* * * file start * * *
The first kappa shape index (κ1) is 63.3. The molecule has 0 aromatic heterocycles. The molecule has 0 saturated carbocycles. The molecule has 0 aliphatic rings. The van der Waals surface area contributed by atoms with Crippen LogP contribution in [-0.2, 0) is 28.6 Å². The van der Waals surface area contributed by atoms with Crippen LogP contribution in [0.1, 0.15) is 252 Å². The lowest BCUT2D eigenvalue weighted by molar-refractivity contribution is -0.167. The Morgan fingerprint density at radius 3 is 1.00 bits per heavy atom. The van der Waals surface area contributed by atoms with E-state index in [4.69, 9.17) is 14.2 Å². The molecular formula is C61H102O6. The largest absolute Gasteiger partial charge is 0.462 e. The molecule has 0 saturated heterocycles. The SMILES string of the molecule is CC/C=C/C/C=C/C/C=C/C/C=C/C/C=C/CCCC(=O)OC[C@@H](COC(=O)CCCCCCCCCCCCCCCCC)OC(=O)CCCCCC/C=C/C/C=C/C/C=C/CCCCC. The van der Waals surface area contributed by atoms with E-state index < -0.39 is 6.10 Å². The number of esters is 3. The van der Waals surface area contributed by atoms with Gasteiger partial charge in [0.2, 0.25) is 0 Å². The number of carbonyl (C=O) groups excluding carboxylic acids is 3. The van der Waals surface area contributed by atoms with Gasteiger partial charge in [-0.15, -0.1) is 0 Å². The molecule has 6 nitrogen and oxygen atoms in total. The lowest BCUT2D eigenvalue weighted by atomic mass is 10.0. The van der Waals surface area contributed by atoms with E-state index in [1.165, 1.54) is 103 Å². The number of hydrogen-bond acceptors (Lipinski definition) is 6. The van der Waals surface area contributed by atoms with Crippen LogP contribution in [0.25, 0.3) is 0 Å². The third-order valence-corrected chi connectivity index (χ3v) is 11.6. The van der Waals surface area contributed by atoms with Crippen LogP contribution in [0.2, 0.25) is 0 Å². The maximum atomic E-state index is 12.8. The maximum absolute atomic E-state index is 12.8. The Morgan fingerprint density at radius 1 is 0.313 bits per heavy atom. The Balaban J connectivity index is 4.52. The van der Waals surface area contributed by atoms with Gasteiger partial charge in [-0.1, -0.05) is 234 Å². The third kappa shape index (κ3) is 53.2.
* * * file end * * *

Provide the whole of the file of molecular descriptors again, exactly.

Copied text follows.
The first kappa shape index (κ1) is 63.3. The molecule has 0 aromatic heterocycles. The molecule has 0 saturated carbocycles. The molecule has 0 aliphatic rings. The van der Waals surface area contributed by atoms with Crippen LogP contribution in [-0.2, 0) is 28.6 Å². The van der Waals surface area contributed by atoms with Crippen LogP contribution in [0.1, 0.15) is 252 Å². The lowest BCUT2D eigenvalue weighted by molar-refractivity contribution is -0.167. The Morgan fingerprint density at radius 3 is 1.00 bits per heavy atom. The van der Waals surface area contributed by atoms with E-state index in [4.69, 9.17) is 14.2 Å². The molecular formula is C61H102O6. The largest absolute Gasteiger partial charge is 0.462 e. The molecule has 0 saturated heterocycles. The SMILES string of the molecule is CC/C=C/C/C=C/C/C=C/C/C=C/C/C=C/CCCC(=O)OC[C@@H](COC(=O)CCCCCCCCCCCCCCCCC)OC(=O)CCCCCC/C=C/C/C=C/C/C=C/CCCCC. The van der Waals surface area contributed by atoms with E-state index < -0.39 is 6.10 Å². The number of esters is 3. The van der Waals surface area contributed by atoms with Gasteiger partial charge in [0.2, 0.25) is 0 Å². The number of carbonyl (C=O) groups excluding carboxylic acids is 3. The van der Waals surface area contributed by atoms with Gasteiger partial charge in [-0.15, -0.1) is 0 Å². The molecule has 6 nitrogen and oxygen atoms in total. The lowest BCUT2D eigenvalue weighted by atomic mass is 10.0. The van der Waals surface area contributed by atoms with E-state index in [1.165, 1.54) is 103 Å². The number of hydrogen-bond acceptors (Lipinski definition) is 6. The van der Waals surface area contributed by atoms with Crippen LogP contribution in [0.25, 0.3) is 0 Å². The third-order valence-corrected chi connectivity index (χ3v) is 11.6. The van der Waals surface area contributed by atoms with Crippen LogP contribution in [0.2, 0.25) is 0 Å². The maximum atomic E-state index is 12.8. The maximum absolute atomic E-state index is 12.8. The Morgan fingerprint density at radius 1 is 0.313 bits per heavy atom. The Balaban J connectivity index is 4.52. The van der Waals surface area contributed by atoms with Gasteiger partial charge in [-0.1, -0.05) is 234 Å². The third kappa shape index (κ3) is 53.2.